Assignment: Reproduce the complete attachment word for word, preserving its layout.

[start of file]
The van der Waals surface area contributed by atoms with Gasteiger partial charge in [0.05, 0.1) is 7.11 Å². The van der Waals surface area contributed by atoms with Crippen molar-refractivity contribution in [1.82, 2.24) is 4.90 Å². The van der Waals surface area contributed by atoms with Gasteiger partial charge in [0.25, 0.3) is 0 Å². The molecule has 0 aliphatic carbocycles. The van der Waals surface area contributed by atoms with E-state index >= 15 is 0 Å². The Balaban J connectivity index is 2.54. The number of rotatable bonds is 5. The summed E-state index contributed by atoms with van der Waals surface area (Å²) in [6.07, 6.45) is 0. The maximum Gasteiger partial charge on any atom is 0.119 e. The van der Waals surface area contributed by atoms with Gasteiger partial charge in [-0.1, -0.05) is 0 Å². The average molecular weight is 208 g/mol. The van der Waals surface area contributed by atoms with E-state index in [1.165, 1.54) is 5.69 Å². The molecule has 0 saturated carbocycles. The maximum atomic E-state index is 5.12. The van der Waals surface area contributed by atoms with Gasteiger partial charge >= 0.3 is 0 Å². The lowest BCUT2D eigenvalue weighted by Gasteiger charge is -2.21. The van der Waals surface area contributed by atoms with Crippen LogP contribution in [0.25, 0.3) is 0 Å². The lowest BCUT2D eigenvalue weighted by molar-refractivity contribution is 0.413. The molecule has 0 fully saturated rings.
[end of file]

The van der Waals surface area contributed by atoms with Gasteiger partial charge in [0.05, 0.1) is 7.11 Å². The van der Waals surface area contributed by atoms with Crippen molar-refractivity contribution in [1.82, 2.24) is 4.90 Å². The van der Waals surface area contributed by atoms with Gasteiger partial charge in [0.25, 0.3) is 0 Å². The molecule has 0 aliphatic carbocycles. The van der Waals surface area contributed by atoms with E-state index >= 15 is 0 Å². The Balaban J connectivity index is 2.54. The number of rotatable bonds is 5. The summed E-state index contributed by atoms with van der Waals surface area (Å²) in [6.07, 6.45) is 0. The maximum Gasteiger partial charge on any atom is 0.119 e. The van der Waals surface area contributed by atoms with Gasteiger partial charge in [-0.1, -0.05) is 0 Å². The average molecular weight is 208 g/mol. The van der Waals surface area contributed by atoms with E-state index in [1.165, 1.54) is 5.69 Å². The molecule has 0 saturated carbocycles. The maximum atomic E-state index is 5.12. The van der Waals surface area contributed by atoms with Gasteiger partial charge >= 0.3 is 0 Å². The lowest BCUT2D eigenvalue weighted by Gasteiger charge is -2.21. The van der Waals surface area contributed by atoms with Crippen LogP contribution in [0.25, 0.3) is 0 Å². The lowest BCUT2D eigenvalue weighted by molar-refractivity contribution is 0.413. The molecule has 0 fully saturated rings.